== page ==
Work and Play
It is reasonable to speak about work and play as different activities or, as Friedrich Froebel termed them, "occupations" (bescheftingungen) and play. To work toward an end product or a result and to follow an adult's directions may be helpful to a child, but it is not play. It is work, since it is directed from the outside and has a goal separate from the play process.
Work, of course, is also useful and necessary to life; and the young need to take part both in school chores and in cooperation and work of different kinds. Millions of children lose their childhood prematurely, however, because they are forced to work too soon. Someday, of course, children will want to be useful and take their share in duties emulating the adults they love.
Merely using a toy is not necessarily play. When children draw from a model or are directed to make a certain structure with blocks, they are working, not playing. They may like the experience well enough and may learn from it, but it does not belong in the world of play. (Although Froebel's methodology has been considered to be based on a play theory, many practices of it were of this type.)
Play and Learning
Educators often speak about play as a learning process. Bruner (1986) suggested that "in play we transfer the world according to our desire, while in learning we transfer ourselves better to conform to the structure of the world." Adults' wishes may not be what is most important for the child at the moment, however, and the child's preferred activity may lead to more learning than would a structured learning situation. It is a question of timing: who is dominating the time and space made available for the child, and the child's focus at the actual moment (Vygotsky, 1978)?
Play can assume different forms, depending upon one's personality and organization. It can be either constructive or destructive. When children manage to create a complicated structure, perhaps with other children as partners and a teacher at their side, they make their own intense discoveries. "Playful" banging on a keyboard can be a necessary prologue to performing on the piano, for example. Play also can console, much like therapy. A series of play sessions can help troubled children learn about their own feelings, and gradually reduce their need for disruptive behavior (Lowenfeld, 1947). This is indeed learning, which is integrated into the child's store of experiences. Play is also important just for the way it allows children to act like children.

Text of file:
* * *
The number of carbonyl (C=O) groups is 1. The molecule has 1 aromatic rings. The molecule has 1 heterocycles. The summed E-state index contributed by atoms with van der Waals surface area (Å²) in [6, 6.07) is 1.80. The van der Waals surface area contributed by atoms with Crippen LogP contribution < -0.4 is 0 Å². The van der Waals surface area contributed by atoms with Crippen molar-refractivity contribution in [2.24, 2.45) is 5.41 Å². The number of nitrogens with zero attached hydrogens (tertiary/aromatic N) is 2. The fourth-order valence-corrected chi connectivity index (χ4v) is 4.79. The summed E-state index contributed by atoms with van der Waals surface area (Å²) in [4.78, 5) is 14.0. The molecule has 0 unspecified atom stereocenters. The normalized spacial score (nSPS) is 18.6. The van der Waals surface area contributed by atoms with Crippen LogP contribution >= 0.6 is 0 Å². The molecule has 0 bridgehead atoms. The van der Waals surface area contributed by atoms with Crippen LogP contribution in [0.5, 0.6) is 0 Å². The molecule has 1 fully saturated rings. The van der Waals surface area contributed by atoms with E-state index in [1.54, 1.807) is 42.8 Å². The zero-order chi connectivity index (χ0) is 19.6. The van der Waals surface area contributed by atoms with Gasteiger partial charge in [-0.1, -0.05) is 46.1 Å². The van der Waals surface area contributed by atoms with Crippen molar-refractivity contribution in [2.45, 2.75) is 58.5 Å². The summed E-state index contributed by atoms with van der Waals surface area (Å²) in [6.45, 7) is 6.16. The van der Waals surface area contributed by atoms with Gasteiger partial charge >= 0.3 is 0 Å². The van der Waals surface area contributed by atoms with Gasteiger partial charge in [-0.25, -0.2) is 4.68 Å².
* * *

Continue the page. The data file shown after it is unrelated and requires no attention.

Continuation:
The Grand Play
Children start out as explorers. They are learners by nature. Polanyi (1958) describes how we acquire tacit knowledge - the knowledge our body and mind have stored, after much trial and error, that enables us to master a skill. We acquire this knowledge and use it every day without reflecting on it.
In "grand play," or deep play, children throw themselves into total play situations, where they can safely learn with all their senses and with their bodies, using language and social skills in a make-believe world. Buitendjik (1933) pointed out that children in an intensive play situation can forget their individuality and become part of a higher unity. They can tackle complicated problems and from these situations gradually learn skills that will help them become members of a group. What they need to learn is so complicated that they will have to try again and again, each time in a different way. One way to do that is by being something that they are not, which can be achieved through play.